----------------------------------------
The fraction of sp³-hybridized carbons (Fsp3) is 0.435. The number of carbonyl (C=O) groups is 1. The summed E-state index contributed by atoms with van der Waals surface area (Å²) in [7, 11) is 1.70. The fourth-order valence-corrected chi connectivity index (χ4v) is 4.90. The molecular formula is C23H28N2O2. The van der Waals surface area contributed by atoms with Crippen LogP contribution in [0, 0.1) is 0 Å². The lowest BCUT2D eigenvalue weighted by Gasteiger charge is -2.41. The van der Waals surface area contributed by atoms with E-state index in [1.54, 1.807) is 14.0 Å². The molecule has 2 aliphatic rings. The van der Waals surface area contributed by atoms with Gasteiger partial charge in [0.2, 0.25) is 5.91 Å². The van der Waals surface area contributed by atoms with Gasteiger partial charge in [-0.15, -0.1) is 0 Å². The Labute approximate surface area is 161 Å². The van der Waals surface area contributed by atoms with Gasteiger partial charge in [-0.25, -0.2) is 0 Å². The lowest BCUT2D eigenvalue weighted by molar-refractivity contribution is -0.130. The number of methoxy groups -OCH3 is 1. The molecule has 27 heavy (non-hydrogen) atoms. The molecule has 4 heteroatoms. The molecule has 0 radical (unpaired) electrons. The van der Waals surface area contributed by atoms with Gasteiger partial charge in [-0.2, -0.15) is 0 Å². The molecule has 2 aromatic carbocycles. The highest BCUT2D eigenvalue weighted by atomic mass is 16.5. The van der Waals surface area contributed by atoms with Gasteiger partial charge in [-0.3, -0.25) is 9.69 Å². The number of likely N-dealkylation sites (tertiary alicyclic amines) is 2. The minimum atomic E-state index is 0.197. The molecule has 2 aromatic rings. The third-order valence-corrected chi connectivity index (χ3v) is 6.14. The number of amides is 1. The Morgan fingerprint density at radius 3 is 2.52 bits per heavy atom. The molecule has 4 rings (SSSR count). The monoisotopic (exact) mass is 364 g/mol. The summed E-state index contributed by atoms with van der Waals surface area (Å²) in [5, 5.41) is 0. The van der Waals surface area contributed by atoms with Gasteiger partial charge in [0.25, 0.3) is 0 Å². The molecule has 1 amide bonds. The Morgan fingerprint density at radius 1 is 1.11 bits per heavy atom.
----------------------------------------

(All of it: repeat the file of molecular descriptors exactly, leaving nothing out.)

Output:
The fraction of sp³-hybridized carbons (Fsp3) is 0.435. The number of carbonyl (C=O) groups is 1. The summed E-state index contributed by atoms with van der Waals surface area (Å²) in [7, 11) is 1.70. The fourth-order valence-corrected chi connectivity index (χ4v) is 4.90. The molecular formula is C23H28N2O2. The van der Waals surface area contributed by atoms with Crippen LogP contribution in [0, 0.1) is 0 Å². The lowest BCUT2D eigenvalue weighted by Gasteiger charge is -2.41. The van der Waals surface area contributed by atoms with E-state index in [1.54, 1.807) is 14.0 Å². The molecule has 2 aliphatic rings. The van der Waals surface area contributed by atoms with Gasteiger partial charge in [0.2, 0.25) is 5.91 Å². The van der Waals surface area contributed by atoms with Gasteiger partial charge in [-0.15, -0.1) is 0 Å². The Labute approximate surface area is 161 Å². The van der Waals surface area contributed by atoms with Gasteiger partial charge in [-0.25, -0.2) is 0 Å². The lowest BCUT2D eigenvalue weighted by molar-refractivity contribution is -0.130. The number of methoxy groups -OCH3 is 1. The molecule has 27 heavy (non-hydrogen) atoms. The molecule has 4 heteroatoms. The molecule has 0 radical (unpaired) electrons. The van der Waals surface area contributed by atoms with Gasteiger partial charge in [-0.2, -0.15) is 0 Å². The molecule has 2 aromatic carbocycles. The highest BCUT2D eigenvalue weighted by atomic mass is 16.5. The van der Waals surface area contributed by atoms with Gasteiger partial charge in [-0.3, -0.25) is 9.69 Å². The number of likely N-dealkylation sites (tertiary alicyclic amines) is 2. The minimum atomic E-state index is 0.197. The molecule has 2 aromatic rings. The third-order valence-corrected chi connectivity index (χ3v) is 6.14. The number of amides is 1. The Morgan fingerprint density at radius 3 is 2.52 bits per heavy atom. The molecule has 4 rings (SSSR count). The monoisotopic (exact) mass is 364 g/mol. The summed E-state index contributed by atoms with van der Waals surface area (Å²) in [5, 5.41) is 0. The van der Waals surface area contributed by atoms with Gasteiger partial charge in [0.25, 0.3) is 0 Å². The molecule has 1 amide bonds. The Morgan fingerprint density at radius 1 is 1.11 bits per heavy atom.